Project Paw-Paw: Part 10
We’re just about ready for Paw-Paw’s first fire up, but before we let all of the truck’s newfound horses out to play we’re performing one final task—and it’s something that every diesel owner should do. We’re installing gauges. Mounted along the driver side A-pillar, the addition of an Auto Meter pyrometer will allow us to keep tabs on exhaust gas temperature (EGT) so we don’t melt a piston. Installed just beneath it will be an obligatory (and self-explanatory) transmission temp gauge, which will offer peace of mind. Below that, a dual parameter digital gauge from AeroForce Technology will track boost, ICP, engine oil temp and any other vital we feel like watching.
We don’t necessarily expect the numbers displayed on these gauges to get out of hand, but knowing where they’re at can be vital in keeping the 7.3L’s 216,000-mile factory rotating assembly alive. On top of that, the gauges will allow us to know for certain whether or not the injection system is running at maximum potential. And as a bonus, we can even use the gauges to diagnose a potential problem. Last but certainly not least, we’re installing a set of traction bars. Any time you double, triple or (in our case) quadruple the power output of a diesel truck, axle wrap becomes apparent. To take axle wrap out of the equation and help our F-350 get as much power as possible to the pavement, we’ll be installing a set of One Up Offroad’s short-gusset traction bars.
Next time will be the moment of truth, as Paw-Paw will pay a visit to the dyno and then head straight to the quarter-mile.
Seamlessly Integrating the Gauges
The three 2-1/16-inch diameter analog gauges we plan to run along the OBS Ford’s A-pillar will sit in this gauge pod from Auto Meter (PN 17303). A household name in the gauge industry and a major player in the diesel realm, Auto Meter offers application-specific pods and other mounting solutions for virtually every make and model on the market. Our pod arrived black, so in order to match Paw-Paw’s factory gray interior, we picked up a can of gray primer from the local parts house. Before applying it (in two coats), we used lacquer thinner to remove the release agent that’s present on the pod from the factory. We’ll also note that we obtained all of our Auto Meter products through Summit Racing, a very competitively priced retailer that’s more involved in the diesel industry than you might think.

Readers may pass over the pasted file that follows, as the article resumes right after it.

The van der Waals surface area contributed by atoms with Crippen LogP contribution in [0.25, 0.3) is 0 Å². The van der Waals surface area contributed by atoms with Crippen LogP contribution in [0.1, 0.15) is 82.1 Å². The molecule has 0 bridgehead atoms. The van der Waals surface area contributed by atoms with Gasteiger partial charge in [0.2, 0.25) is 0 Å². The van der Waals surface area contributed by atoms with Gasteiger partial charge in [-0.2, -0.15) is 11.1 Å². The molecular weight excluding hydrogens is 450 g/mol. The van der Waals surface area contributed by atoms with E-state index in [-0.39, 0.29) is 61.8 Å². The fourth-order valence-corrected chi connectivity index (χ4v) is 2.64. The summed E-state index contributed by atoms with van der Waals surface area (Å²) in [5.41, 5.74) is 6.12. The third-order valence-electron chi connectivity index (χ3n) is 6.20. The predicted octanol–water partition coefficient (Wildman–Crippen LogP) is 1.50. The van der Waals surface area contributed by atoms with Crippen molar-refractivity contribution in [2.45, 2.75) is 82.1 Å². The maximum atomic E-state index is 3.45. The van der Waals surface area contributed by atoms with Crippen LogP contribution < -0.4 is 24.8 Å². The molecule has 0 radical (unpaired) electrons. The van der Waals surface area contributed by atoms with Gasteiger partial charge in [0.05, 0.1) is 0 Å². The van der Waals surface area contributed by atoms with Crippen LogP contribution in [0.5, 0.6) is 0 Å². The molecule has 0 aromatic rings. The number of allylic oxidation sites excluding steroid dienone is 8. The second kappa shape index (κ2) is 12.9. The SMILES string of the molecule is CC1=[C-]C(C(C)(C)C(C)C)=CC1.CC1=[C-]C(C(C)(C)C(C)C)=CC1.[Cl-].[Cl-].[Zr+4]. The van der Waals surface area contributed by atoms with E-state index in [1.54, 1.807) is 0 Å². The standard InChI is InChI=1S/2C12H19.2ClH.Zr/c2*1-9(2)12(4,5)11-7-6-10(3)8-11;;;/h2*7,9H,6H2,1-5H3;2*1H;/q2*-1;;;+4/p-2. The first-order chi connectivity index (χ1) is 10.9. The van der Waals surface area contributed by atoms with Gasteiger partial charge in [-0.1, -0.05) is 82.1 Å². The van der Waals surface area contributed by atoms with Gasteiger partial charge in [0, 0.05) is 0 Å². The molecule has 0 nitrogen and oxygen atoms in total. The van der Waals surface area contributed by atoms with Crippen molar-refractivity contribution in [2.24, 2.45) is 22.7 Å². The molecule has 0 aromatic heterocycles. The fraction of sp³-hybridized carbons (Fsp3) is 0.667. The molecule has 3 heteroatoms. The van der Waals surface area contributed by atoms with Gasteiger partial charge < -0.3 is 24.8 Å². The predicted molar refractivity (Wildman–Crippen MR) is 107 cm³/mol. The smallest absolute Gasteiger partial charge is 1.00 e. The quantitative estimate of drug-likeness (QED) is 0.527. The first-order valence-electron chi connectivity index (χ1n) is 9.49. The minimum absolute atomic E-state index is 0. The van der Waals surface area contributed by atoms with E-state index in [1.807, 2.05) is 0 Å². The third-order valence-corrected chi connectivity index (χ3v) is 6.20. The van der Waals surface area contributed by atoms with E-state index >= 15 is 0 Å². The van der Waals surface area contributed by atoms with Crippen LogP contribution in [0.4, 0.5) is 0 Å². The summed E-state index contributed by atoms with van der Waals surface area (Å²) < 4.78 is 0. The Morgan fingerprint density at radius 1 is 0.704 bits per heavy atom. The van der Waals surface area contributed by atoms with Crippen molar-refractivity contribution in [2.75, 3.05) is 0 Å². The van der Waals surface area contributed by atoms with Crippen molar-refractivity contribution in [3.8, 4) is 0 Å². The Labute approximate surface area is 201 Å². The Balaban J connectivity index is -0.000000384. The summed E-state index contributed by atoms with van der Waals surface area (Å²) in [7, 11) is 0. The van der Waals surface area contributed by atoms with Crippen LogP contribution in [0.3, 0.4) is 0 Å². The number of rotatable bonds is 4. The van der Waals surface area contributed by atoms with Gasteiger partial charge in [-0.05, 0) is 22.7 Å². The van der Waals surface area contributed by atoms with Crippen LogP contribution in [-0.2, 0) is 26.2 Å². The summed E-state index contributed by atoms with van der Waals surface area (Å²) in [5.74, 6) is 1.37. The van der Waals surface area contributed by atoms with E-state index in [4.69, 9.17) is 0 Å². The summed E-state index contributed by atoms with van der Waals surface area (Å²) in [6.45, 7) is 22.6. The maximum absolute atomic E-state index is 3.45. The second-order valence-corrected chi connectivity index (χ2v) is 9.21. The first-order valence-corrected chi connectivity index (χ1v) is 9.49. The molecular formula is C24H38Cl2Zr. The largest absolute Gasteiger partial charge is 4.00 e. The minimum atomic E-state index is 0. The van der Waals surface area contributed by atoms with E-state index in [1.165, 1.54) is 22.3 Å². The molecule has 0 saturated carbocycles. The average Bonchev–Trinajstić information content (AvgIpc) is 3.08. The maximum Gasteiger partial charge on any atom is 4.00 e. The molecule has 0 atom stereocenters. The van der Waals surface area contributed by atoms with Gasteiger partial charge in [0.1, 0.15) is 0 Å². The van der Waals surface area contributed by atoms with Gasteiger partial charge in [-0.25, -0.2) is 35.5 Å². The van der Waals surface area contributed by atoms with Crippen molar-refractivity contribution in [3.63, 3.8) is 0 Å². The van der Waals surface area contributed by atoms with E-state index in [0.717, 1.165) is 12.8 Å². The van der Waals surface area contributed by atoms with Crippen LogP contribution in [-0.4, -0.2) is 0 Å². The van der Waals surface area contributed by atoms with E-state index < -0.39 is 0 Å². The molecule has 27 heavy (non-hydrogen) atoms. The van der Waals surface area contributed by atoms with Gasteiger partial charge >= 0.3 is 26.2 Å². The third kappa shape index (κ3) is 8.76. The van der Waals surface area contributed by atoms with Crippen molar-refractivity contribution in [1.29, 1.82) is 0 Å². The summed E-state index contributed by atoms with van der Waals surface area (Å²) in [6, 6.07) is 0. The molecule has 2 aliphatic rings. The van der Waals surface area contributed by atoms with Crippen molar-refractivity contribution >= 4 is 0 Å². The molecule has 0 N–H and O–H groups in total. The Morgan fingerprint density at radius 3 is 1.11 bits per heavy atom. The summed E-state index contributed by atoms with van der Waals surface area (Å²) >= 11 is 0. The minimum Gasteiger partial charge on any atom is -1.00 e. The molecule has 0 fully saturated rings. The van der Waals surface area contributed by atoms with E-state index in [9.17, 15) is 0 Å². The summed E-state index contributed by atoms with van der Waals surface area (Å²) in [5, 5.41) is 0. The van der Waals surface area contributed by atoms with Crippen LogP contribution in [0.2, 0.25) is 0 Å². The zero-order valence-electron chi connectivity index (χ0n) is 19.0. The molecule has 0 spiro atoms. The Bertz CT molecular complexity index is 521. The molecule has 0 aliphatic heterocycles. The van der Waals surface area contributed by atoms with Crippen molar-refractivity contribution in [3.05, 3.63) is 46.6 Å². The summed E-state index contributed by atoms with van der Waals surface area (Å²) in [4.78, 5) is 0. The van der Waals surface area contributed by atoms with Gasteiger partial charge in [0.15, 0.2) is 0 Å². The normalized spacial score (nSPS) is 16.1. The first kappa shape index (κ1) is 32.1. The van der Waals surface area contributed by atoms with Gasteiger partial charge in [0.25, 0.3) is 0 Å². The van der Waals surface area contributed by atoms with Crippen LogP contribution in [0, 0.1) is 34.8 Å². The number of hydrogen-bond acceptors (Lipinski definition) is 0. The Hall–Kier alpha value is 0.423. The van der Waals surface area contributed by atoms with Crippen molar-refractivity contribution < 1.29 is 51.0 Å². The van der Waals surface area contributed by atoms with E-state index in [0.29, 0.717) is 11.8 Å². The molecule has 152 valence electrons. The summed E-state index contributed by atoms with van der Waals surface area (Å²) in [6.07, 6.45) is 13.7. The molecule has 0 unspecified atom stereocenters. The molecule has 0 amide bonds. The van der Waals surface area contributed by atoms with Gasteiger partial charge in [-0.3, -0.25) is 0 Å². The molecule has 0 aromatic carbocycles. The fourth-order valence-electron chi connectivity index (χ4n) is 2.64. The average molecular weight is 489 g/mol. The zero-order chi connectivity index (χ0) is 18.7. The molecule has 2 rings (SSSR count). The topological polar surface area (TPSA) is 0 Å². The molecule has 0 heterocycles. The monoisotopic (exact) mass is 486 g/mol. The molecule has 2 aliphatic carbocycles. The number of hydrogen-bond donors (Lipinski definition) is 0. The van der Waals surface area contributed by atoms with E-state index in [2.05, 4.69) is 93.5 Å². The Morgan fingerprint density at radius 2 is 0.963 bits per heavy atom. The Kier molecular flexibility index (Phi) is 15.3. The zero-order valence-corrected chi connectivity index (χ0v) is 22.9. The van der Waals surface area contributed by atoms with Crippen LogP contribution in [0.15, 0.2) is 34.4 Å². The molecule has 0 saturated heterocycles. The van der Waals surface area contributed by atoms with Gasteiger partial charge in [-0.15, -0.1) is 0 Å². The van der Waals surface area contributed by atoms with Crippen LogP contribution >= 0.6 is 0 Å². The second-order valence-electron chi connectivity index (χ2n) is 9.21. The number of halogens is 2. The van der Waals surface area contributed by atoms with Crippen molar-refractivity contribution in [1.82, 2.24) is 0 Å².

A-Pillar Triple Gauge Pod: $82.99
A pyrometer is arguably the most important gauge you can add to a diesel. Because we plan to see EGT register more than 1,600 degrees F at the drag strip, we opted for Auto Meter’s 0-2,000-degree pyrometer rather than a standard 0-1,600-degree unit (Phantom series PN 5745). We know anything hotter than 1,250 degrees F is pretty toasty for a 7.3L, but the engine will only see this kind of heat for a few seconds while racing (and only while in the All Out tune mentioned in Part 9). The best way to rationalize the fact that it’s OK to see this kind of heat for a short period of time is easiest by comparing it to running your hand across an open flame. You can move your hand into and then back out of the flame quickly without being burnt, but if you keep it there you will be burned. The same theory applies to high EGT in diesels while racing. It’s important to remember that, during street driving and towing, the appropriate PCM tune (which calls for much less fueling) will easily keep EGT in check.
EGT Reading from the Exhaust Manifold
To get the best EGT reading possible, you want to mount the supplied thermocouple as close as possible to the source of heat. Since we don’t have the ability to install the probe directly in-cylinder (in-cylinder temperature being the number we really want to know), drilling, tapping, and installing it in one of the exhaust manifolds is the next best thing. On the 7.3L, the most convenient spot to install the thermocouple is at the back of the driver side exhaust manifold, which places the probe just a few inches from cylinder number 8. An added benefit of installing the probe on the driver side manifold is that there is plenty of left over wire once you string everything into the cab.
Wiring up the pyrometer was extremely straightforward. It entailed linking the color coded wires together via the supplied screws and locking nuts, and then the connection points being sealed by way of the included shrink tubes. The excess wiring in the thermocouple harness was zip-tied up under the truck (it’s vital that the harness’s length not be altered as it can throw off the accuracy of the gauge).